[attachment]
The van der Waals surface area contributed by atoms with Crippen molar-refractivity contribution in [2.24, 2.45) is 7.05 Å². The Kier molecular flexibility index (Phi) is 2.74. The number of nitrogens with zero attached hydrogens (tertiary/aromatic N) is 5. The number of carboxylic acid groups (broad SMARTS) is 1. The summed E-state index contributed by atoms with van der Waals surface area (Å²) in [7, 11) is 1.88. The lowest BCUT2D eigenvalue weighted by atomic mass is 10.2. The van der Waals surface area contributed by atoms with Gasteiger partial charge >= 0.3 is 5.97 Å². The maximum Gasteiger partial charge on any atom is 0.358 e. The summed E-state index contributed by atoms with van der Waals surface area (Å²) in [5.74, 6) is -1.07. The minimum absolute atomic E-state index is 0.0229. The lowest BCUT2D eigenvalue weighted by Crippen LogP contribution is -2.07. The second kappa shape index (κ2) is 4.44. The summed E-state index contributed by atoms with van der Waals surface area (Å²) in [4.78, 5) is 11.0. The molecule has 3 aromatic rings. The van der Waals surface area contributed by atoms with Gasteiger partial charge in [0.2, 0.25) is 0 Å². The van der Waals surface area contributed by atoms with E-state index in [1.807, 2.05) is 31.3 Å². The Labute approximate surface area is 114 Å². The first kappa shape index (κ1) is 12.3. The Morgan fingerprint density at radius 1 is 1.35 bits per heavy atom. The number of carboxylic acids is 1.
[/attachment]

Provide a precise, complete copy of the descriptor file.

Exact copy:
The van der Waals surface area contributed by atoms with Crippen molar-refractivity contribution in [2.24, 2.45) is 7.05 Å². The Kier molecular flexibility index (Phi) is 2.74. The number of nitrogens with zero attached hydrogens (tertiary/aromatic N) is 5. The number of carboxylic acid groups (broad SMARTS) is 1. The summed E-state index contributed by atoms with van der Waals surface area (Å²) in [7, 11) is 1.88. The lowest BCUT2D eigenvalue weighted by atomic mass is 10.2. The van der Waals surface area contributed by atoms with Gasteiger partial charge >= 0.3 is 5.97 Å². The maximum Gasteiger partial charge on any atom is 0.358 e. The summed E-state index contributed by atoms with van der Waals surface area (Å²) in [5.74, 6) is -1.07. The minimum absolute atomic E-state index is 0.0229. The lowest BCUT2D eigenvalue weighted by Crippen LogP contribution is -2.07. The second kappa shape index (κ2) is 4.44. The summed E-state index contributed by atoms with van der Waals surface area (Å²) in [4.78, 5) is 11.0. The molecule has 3 aromatic rings. The van der Waals surface area contributed by atoms with Gasteiger partial charge in [0.2, 0.25) is 0 Å². The van der Waals surface area contributed by atoms with E-state index in [1.807, 2.05) is 31.3 Å². The Labute approximate surface area is 114 Å². The first kappa shape index (κ1) is 12.3. The Morgan fingerprint density at radius 1 is 1.35 bits per heavy atom. The number of carboxylic acids is 1.